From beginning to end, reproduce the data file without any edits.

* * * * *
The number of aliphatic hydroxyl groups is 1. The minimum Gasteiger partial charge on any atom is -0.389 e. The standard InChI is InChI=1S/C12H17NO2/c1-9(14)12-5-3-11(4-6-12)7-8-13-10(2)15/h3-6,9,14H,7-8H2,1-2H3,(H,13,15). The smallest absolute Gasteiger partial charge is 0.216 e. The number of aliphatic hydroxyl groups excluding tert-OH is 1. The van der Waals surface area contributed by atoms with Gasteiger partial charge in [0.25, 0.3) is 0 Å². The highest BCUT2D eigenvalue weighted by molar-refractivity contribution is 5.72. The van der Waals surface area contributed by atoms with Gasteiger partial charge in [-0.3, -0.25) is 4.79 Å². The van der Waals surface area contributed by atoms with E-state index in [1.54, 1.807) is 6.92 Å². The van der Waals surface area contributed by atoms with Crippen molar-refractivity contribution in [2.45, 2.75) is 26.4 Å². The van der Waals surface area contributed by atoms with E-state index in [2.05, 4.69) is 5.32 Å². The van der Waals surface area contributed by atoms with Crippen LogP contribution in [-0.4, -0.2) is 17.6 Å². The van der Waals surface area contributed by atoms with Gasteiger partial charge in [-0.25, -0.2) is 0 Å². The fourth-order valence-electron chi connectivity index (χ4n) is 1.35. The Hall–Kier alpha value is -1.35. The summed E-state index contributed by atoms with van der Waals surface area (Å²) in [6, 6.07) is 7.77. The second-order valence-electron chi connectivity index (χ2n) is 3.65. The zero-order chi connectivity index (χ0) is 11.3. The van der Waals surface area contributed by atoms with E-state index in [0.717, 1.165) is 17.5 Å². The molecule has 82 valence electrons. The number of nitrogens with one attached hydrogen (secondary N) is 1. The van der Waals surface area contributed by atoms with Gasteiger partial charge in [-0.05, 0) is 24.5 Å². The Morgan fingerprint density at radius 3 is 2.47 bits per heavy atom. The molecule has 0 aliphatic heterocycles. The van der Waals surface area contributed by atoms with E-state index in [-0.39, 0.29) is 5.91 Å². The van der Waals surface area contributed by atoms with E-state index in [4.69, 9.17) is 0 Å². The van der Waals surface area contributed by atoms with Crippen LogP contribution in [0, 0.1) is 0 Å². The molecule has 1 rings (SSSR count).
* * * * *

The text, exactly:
The number of aliphatic hydroxyl groups is 1. The minimum Gasteiger partial charge on any atom is -0.389 e. The standard InChI is InChI=1S/C12H17NO2/c1-9(14)12-5-3-11(4-6-12)7-8-13-10(2)15/h3-6,9,14H,7-8H2,1-2H3,(H,13,15). The smallest absolute Gasteiger partial charge is 0.216 e. The number of aliphatic hydroxyl groups excluding tert-OH is 1. The van der Waals surface area contributed by atoms with Gasteiger partial charge in [0.25, 0.3) is 0 Å². The highest BCUT2D eigenvalue weighted by molar-refractivity contribution is 5.72. The van der Waals surface area contributed by atoms with Gasteiger partial charge in [-0.3, -0.25) is 4.79 Å². The van der Waals surface area contributed by atoms with E-state index in [1.54, 1.807) is 6.92 Å². The van der Waals surface area contributed by atoms with Crippen molar-refractivity contribution in [2.45, 2.75) is 26.4 Å². The van der Waals surface area contributed by atoms with E-state index in [2.05, 4.69) is 5.32 Å². The van der Waals surface area contributed by atoms with Crippen LogP contribution in [-0.4, -0.2) is 17.6 Å². The van der Waals surface area contributed by atoms with Gasteiger partial charge in [-0.25, -0.2) is 0 Å². The fourth-order valence-electron chi connectivity index (χ4n) is 1.35. The Hall–Kier alpha value is -1.35. The summed E-state index contributed by atoms with van der Waals surface area (Å²) in [6, 6.07) is 7.77. The second-order valence-electron chi connectivity index (χ2n) is 3.65. The zero-order chi connectivity index (χ0) is 11.3. The van der Waals surface area contributed by atoms with E-state index in [0.717, 1.165) is 17.5 Å². The molecule has 82 valence electrons. The number of nitrogens with one attached hydrogen (secondary N) is 1. The van der Waals surface area contributed by atoms with Gasteiger partial charge in [-0.05, 0) is 24.5 Å². The Morgan fingerprint density at radius 3 is 2.47 bits per heavy atom. The molecule has 0 aliphatic heterocycles. The van der Waals surface area contributed by atoms with E-state index in [-0.39, 0.29) is 5.91 Å². The van der Waals surface area contributed by atoms with E-state index in [4.69, 9.17) is 0 Å². The van der Waals surface area contributed by atoms with Crippen LogP contribution in [0, 0.1) is 0 Å². The molecule has 1 rings (SSSR count).